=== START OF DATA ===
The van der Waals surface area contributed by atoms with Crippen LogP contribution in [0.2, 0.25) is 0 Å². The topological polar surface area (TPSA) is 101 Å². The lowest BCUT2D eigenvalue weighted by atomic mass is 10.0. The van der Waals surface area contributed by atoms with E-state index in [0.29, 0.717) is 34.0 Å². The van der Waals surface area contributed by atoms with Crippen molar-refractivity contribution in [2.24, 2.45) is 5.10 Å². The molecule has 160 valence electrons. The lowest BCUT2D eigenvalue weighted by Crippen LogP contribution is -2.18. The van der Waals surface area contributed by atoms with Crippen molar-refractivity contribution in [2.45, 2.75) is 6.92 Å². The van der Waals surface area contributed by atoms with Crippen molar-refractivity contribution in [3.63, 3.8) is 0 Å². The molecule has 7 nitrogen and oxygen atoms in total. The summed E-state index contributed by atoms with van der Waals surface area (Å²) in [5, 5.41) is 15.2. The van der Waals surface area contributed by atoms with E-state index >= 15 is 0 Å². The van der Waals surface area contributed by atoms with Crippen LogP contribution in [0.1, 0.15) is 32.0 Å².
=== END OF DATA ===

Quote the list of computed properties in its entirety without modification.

The van der Waals surface area contributed by atoms with Crippen LogP contribution in [0.2, 0.25) is 0 Å². The topological polar surface area (TPSA) is 101 Å². The lowest BCUT2D eigenvalue weighted by atomic mass is 10.0. The van der Waals surface area contributed by atoms with E-state index in [0.29, 0.717) is 34.0 Å². The van der Waals surface area contributed by atoms with Crippen molar-refractivity contribution in [2.24, 2.45) is 5.10 Å². The molecule has 160 valence electrons. The lowest BCUT2D eigenvalue weighted by Crippen LogP contribution is -2.18. The van der Waals surface area contributed by atoms with Crippen molar-refractivity contribution in [2.45, 2.75) is 6.92 Å². The van der Waals surface area contributed by atoms with Crippen molar-refractivity contribution in [3.63, 3.8) is 0 Å². The molecule has 7 nitrogen and oxygen atoms in total. The summed E-state index contributed by atoms with van der Waals surface area (Å²) in [5, 5.41) is 15.2. The van der Waals surface area contributed by atoms with E-state index >= 15 is 0 Å². The van der Waals surface area contributed by atoms with Crippen LogP contribution in [0.1, 0.15) is 32.0 Å².